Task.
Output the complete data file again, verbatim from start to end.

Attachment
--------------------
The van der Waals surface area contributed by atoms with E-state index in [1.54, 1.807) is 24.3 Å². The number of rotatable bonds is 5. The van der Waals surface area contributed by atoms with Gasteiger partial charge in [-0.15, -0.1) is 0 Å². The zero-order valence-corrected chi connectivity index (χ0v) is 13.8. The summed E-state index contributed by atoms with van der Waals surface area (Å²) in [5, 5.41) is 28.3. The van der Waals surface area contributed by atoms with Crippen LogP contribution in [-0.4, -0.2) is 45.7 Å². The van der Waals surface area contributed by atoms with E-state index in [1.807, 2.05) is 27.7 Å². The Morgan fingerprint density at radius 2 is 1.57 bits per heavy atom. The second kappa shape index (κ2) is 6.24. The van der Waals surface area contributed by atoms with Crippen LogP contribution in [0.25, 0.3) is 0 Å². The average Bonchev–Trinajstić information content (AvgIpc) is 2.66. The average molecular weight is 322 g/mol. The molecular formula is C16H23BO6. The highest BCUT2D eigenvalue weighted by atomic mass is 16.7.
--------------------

The van der Waals surface area contributed by atoms with E-state index in [1.54, 1.807) is 24.3 Å². The number of rotatable bonds is 5. The van der Waals surface area contributed by atoms with Gasteiger partial charge in [-0.15, -0.1) is 0 Å². The zero-order valence-corrected chi connectivity index (χ0v) is 13.8. The summed E-state index contributed by atoms with van der Waals surface area (Å²) in [5, 5.41) is 28.3. The van der Waals surface area contributed by atoms with Crippen LogP contribution in [-0.4, -0.2) is 45.7 Å². The van der Waals surface area contributed by atoms with E-state index in [1.807, 2.05) is 27.7 Å². The Morgan fingerprint density at radius 2 is 1.57 bits per heavy atom. The second kappa shape index (κ2) is 6.24. The van der Waals surface area contributed by atoms with Crippen LogP contribution in [0.25, 0.3) is 0 Å². The average Bonchev–Trinajstić information content (AvgIpc) is 2.66. The average molecular weight is 322 g/mol. The molecular formula is C16H23BO6. The highest BCUT2D eigenvalue weighted by atomic mass is 16.7.